Collective Bargaining at Community Colleges: A Report from California

By Rubiales, David M. | Academe, November/December 1998 | Go to article overview

Collective Bargaining at Community Colleges: A Report from California


Rubiales, David M., Academe


COLLECTIVE BARGAINING IN CALIFORNIA'S community colleges is now over two decades old; for most of that time, I have been in the center of the storm, either as a faculty negotiator or as president of a faculty association. When I was asked to write about collective bargaining in the state's community colleges, I first had to consider whether bargaining in two-year colleges actually differs from that in four-year institutions. I initially thought to myself that bargaining is bargaining, regardless of the type of institution. Compensation issues, such as salary and fringe benefits, are not, after all, unique to one segment of higher education or another, and the dynamics and techniques of negotiating a contract apply nearly uniformly across institutions.

But bargaining is not confined to monetary issues; there's more to it than what occurs at the table. In the end, a bargained contract defines an institution and reflects its faculty, administration, and governing authority. To look at a contract is, in effect, to gain a profile of the institution. Community colleges are in some ways historically unique; they are, for example, charged with vocational training as well as academic education, and their focus is on serving the local community. Collective bargaining in community colleges, whether in California or elsewhere, must therefore differ in some respects from bargaining at four-year colleges. History of Bargaining

ALL BUT ONE OF CALIFORNIA'S COMMUNITY COLLEGES engage in collective bargaining. Together, these colleges make up the largest system of higher education in the United States. Seventy distinct districts administer 108 colleges and dozens of "centers" at locations such as military bases, shopping malls, and urban storefronts; more collective bargaining occurs within this system than anywhere else in American higher education. The Rodda Act, signed into law by Governor Jerry Brown in 1976, introduced collective bargaining to California's community colleges. Written by a state senator who had taught at Sacramento City College, the act defined the major bargaining units-faculty, classified support staff, and administrators-and specified the parameters of bargaining. Contracts were limited to three years. Working conditions, compensation, and hiring and layoff procedures were negotiable, but curriculum was not; it remained within the domain of academic senates and administrations. The exclusion of curricular issues from bargaining initially divided community college faculty. Those who disdained or disavowed bargaining established themselves in the academic senates.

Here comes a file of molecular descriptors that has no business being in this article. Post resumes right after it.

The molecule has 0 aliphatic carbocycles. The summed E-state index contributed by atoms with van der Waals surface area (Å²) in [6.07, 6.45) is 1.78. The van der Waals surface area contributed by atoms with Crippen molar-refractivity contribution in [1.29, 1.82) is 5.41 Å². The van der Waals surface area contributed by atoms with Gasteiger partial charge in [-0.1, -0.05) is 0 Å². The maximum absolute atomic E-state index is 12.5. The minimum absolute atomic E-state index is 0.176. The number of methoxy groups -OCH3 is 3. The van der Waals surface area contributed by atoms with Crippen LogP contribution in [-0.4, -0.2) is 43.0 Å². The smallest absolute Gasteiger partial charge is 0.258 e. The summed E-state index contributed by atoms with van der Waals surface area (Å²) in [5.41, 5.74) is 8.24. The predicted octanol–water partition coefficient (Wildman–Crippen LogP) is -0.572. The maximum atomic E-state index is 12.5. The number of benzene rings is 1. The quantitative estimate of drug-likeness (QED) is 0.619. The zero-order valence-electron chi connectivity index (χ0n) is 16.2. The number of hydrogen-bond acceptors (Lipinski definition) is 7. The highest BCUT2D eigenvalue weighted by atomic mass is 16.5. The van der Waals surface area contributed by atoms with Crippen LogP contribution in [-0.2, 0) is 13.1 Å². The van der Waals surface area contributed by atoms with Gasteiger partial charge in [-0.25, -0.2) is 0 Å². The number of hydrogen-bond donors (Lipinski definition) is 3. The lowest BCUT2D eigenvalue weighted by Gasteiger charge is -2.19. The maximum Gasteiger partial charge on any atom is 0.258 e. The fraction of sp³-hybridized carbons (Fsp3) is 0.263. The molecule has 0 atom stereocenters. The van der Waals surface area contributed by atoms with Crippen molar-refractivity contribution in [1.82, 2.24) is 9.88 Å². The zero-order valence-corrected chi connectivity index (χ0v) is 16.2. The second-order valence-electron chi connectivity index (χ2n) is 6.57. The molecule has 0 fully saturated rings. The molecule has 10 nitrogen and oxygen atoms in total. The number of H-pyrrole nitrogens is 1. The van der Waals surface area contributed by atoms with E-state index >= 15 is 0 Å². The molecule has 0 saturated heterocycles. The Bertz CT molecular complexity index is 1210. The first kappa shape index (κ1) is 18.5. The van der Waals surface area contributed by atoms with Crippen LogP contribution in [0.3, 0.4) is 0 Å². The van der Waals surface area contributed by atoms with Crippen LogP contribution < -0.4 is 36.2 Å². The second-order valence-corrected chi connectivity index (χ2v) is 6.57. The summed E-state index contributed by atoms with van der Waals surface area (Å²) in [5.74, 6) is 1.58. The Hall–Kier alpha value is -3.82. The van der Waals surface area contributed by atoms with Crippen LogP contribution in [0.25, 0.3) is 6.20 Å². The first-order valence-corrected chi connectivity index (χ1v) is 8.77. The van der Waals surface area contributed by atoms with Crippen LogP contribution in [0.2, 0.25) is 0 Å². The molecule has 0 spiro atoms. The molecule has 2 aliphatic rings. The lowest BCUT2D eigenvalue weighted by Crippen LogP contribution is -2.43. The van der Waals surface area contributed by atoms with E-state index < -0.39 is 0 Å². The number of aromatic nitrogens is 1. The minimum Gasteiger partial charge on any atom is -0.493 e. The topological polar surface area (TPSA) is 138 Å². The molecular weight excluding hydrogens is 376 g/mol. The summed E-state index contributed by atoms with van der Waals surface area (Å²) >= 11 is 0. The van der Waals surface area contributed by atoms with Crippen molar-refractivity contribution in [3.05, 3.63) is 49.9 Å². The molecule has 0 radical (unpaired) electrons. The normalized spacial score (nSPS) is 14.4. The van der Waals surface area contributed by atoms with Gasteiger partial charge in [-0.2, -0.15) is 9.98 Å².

For several years, the senates were weak compared with the unions, which exercised power through enforcement of the negotiated contract. But reform legislation passed over ten years ago gave significant new powers to the senates, including control of curriculum committees. Since then, senates and unions have worked out a power-sharing arrangement that is much less divisive, although most observers would probably agree that the unions remain the dominant faculty voice in California's community colleges. Bargaining is still where the action is, and most faculty continue to look to the bargained contract for definition of their profession and their role in the academy. A Local Institution

THE SPECIFIC CULTURE OF COMMUNITY COLLEGES-AT least in California-has shaped the bargaining process. Perhaps the most important characteristic of community colleges is their focus on the local community. The community college is, by definition and perhaps even by intent, parochial. The students are local, the governing trustees are locally elected, and most of the faculty and administrators are products of the graduate departments of nearby universities. As a result, collective bargaining in the California community college always takes place in a local landscape rather than in the state capital or the urban headquarters of a statewide system. When 80 percent of the tenured faculty at Yuba College, where I work, walked out on the first day of the fall 1995 semester to protest bad-faith bargaining by the college's board of trustees, our union, the Yuba College Faculty Association, which is affiliated with the AAUP, launched a media campaign directed at local newspapers and television and radio stations. …

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